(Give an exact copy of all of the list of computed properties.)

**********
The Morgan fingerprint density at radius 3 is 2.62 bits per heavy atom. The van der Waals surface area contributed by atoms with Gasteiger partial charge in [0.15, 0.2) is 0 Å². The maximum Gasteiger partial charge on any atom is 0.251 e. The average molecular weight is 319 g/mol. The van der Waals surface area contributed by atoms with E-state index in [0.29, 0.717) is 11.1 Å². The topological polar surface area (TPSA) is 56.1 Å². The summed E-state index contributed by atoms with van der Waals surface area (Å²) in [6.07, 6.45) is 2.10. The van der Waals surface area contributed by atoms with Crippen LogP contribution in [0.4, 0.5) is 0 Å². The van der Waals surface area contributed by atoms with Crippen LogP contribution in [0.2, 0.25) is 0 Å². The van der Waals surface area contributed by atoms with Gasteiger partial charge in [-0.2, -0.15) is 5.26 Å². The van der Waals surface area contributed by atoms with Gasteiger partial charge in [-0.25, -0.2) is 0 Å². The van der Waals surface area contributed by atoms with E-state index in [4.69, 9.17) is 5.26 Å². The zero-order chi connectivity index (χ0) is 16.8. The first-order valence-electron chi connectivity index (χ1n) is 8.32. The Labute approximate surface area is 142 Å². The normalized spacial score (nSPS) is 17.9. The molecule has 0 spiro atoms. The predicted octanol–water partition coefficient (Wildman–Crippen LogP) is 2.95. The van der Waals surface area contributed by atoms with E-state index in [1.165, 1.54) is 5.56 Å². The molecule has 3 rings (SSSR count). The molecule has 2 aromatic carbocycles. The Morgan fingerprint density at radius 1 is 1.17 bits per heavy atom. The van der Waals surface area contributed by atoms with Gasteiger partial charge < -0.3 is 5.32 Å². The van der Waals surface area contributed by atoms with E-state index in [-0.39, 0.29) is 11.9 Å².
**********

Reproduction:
The Morgan fingerprint density at radius 3 is 2.62 bits per heavy atom. The van der Waals surface area contributed by atoms with Gasteiger partial charge in [0.15, 0.2) is 0 Å². The maximum Gasteiger partial charge on any atom is 0.251 e. The average molecular weight is 319 g/mol. The van der Waals surface area contributed by atoms with E-state index in [0.29, 0.717) is 11.1 Å². The topological polar surface area (TPSA) is 56.1 Å². The summed E-state index contributed by atoms with van der Waals surface area (Å²) in [6.07, 6.45) is 2.10. The van der Waals surface area contributed by atoms with Crippen LogP contribution in [0.4, 0.5) is 0 Å². The van der Waals surface area contributed by atoms with Crippen LogP contribution in [0.2, 0.25) is 0 Å². The van der Waals surface area contributed by atoms with Gasteiger partial charge in [-0.2, -0.15) is 5.26 Å². The van der Waals surface area contributed by atoms with Gasteiger partial charge in [-0.25, -0.2) is 0 Å². The van der Waals surface area contributed by atoms with E-state index in [4.69, 9.17) is 5.26 Å². The zero-order chi connectivity index (χ0) is 16.8. The first-order valence-electron chi connectivity index (χ1n) is 8.32. The Labute approximate surface area is 142 Å². The normalized spacial score (nSPS) is 17.9. The molecule has 0 spiro atoms. The predicted octanol–water partition coefficient (Wildman–Crippen LogP) is 2.95. The van der Waals surface area contributed by atoms with E-state index in [1.165, 1.54) is 5.56 Å². The molecule has 3 rings (SSSR count). The molecule has 2 aromatic carbocycles. The Morgan fingerprint density at radius 1 is 1.17 bits per heavy atom. The van der Waals surface area contributed by atoms with Gasteiger partial charge < -0.3 is 5.32 Å². The van der Waals surface area contributed by atoms with E-state index in [-0.39, 0.29) is 11.9 Å².